Tuesday, July 29, 2014

Atheistic China's Persecution of Christians

Atheistic governments have a history of doing evil. For example, China. See yesterday's nytimes article "China removes Crosses from Two More Churches in Crackdown."

Chinese authorities have issued demolition notices to more than 100 churches in China's Zhejiang Province. 

"On Friday, congregants at the Wenling Church in the city of Taizhou faced off with as many as 4,000 police officers but failed to prevent the removal of two crosses from atop their building. One congregant said as many as 40 people were detained during the standoff."

In China the growing number of Jesus-followers is equaling the number of atheistic Maoists. "Church leaders and analysts say the battle in Zhejiang, one of China’s wealthiest provinces, highlights the Chinese leadership’s discomfort with the growing allure of Christianity, whose adherents are said to rival in number the 86 million members of the Communist Party."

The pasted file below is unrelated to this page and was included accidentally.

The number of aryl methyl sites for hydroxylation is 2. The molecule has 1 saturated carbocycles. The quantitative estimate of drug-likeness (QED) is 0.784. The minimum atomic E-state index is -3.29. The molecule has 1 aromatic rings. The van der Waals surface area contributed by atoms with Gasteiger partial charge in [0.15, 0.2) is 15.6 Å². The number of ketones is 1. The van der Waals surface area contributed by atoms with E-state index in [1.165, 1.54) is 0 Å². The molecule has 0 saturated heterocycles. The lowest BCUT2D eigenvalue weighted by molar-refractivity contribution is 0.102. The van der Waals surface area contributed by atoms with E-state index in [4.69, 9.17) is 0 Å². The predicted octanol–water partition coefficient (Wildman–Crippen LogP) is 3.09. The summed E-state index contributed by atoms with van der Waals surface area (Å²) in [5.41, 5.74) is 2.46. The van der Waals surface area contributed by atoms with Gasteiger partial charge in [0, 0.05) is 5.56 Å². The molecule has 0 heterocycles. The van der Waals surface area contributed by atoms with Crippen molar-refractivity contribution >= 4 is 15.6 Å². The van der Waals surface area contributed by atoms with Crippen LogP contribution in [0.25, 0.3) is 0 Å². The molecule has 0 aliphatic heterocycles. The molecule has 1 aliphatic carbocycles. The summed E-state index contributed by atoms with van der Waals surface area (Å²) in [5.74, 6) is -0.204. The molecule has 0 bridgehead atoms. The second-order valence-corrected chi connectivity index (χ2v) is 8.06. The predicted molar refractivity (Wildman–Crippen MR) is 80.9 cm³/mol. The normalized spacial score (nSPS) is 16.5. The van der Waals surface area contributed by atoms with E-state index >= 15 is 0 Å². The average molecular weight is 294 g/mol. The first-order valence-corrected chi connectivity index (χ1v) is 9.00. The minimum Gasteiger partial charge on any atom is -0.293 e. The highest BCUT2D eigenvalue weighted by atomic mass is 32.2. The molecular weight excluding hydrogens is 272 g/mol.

Here's a picture of the Wenling Church as their cross is removed.

While this was happening hundreds of Christians sang hymns as the atheistic government riot police surrounded the church. Some of the riot police were wearing red armbands, just like the red guards during the Cultural revolution.

"Across Zhejiang, scores of congregations have organized round-the-clock lookout teams to watch for arriving demolition crews. At Salvation Church in Wenzhou, more than 100 parishioners have been standing sentinel since July 21, when a pitched battle between the police and congregants left more than 50 parishioners injured, some seriously. Although the director of the church, facing intense government pressure, said he would allow the cross to be removed, congregants have vowed to resist."

"A similar scene unfolded on Monday at the Longgang Township Gratitude Church. Mr. Qu, the pastor from the nearby church, said about 200 people, some in their 70s and 80s, who were holding a vigil in front of the church ultimately stepped aside to allow the police to move when they arrived with a bulldozer.
After more than two hours, the cross was lowered by crane and handed over to the parishioners, who carried it back into the church. “Many of them were weeping inconsolably,” Mr. Qu said."